You're the Dark Liege, ruler of the underworld. You have a subordinate who is a loudmouth, know-it-all blowhard. What to do? Send him among mortals to become a familiar to a human! Oh, and interfere a lot!
Writer/Artist: Kazunari Kakei
Translation: Nori Minami
Adaptation: Park Cooper
What They Say:
Nora, an unruly demon, has defied his Dark Liege one too many times. For the sake of his "education," Nora is sent to live among mortals and enters a bond of servitude with cool-as-ice star student Kazuma Makkari. Kazuma is about to learn the ways of the underworld.. and Nora will learn more from the "real world" than he ever thought possible!
A Match Made in Hell - When the seal for Nora's form is released he becomes Cerberus, the vicious dog of disaster. But Nora can only use magic when Kazuma grants him permission...and Kazuma doesn't grant permission easily. The Dark Liege wants the two to team up and crack down on renegade demon factions in the human world, but how can they do that if they can't even get along?
The eye-catching cover says it all. A snarling Nora is center stage fronting a scarlet background, so suitable for a tale of adolescent demon rage, hellfire and fighting demons. Less prominent and placed above Nora is the cool, analytical, Kazuma Magari, Nora's master and controller.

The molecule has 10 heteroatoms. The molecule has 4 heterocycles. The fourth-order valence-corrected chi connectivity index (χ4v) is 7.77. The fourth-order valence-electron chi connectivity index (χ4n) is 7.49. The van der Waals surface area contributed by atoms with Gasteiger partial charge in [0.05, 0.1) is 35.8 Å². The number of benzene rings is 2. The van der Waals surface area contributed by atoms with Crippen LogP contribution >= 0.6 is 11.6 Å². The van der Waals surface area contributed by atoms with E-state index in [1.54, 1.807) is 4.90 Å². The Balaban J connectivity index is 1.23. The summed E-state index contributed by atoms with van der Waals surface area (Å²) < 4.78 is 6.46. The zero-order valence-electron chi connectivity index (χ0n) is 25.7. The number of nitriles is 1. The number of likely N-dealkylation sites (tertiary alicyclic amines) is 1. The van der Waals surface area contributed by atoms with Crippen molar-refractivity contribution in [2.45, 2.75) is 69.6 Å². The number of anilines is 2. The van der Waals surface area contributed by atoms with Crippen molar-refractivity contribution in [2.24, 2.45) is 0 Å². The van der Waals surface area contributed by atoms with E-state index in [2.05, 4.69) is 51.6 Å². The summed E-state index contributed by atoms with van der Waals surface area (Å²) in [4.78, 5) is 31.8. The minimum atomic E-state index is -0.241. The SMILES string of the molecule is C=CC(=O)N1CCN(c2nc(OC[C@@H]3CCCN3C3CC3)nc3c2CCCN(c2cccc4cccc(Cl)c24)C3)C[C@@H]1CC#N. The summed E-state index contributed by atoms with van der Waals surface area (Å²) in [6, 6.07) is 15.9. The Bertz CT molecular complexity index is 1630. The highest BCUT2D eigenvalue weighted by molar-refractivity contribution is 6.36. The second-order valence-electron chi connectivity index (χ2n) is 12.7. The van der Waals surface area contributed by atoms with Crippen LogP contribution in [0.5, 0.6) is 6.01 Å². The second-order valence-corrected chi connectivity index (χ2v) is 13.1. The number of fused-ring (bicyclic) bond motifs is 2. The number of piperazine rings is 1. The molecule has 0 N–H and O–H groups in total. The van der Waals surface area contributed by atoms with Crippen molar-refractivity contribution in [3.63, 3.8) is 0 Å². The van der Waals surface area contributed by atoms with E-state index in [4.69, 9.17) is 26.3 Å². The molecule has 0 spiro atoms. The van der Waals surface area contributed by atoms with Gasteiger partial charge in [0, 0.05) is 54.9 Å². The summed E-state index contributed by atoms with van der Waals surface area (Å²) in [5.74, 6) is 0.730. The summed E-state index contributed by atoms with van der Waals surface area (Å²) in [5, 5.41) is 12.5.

Kazunari Kakei's artwork is suitable to the shounen task at hand. The guys are appropriately manly, well-mostly, regardless of whether demon or human. There are few females other than Kazuma's classmate, Hirasaka, and they tend to be well-endowed with fan-service as part of a running joke. Kakei shines in his depiction of the fighting form of the demons. These are remarkably detailed and the minimal use of these forms make them stand out all the more when they are used. Fight scenes are to the point and well-executed.
Sfx are translated and replace the original. These are well integrated into the drawings and panels, and the artwork does not suffer for it. The text reads well with almost no hesitation or clumsiness. There are a few passages where the wrong word garbles the intention, more of a proofreading issue rather than translation. The language is snappy with enough snark where it should be. Attitudes really come through in the distinctive voice of the characters.
Contents (please note that content portions of a review may contain spoilers):
Kazuma Magari is a no-nonsense task master. As president of the student council of the Tenryo Academy Middle School, he allows none of his fellow council members to "remain corrupt" - mostly out of concern for how it reflects on him, and insists on tutoring them in an effort to uphold the image of the student council. After a head-bashing teaching session in the Student Council Room, Kazuma answers the call of a cell phone that has mysteriously appeared in the hallway. It's the Dark Liege with a proposition for Kazuma!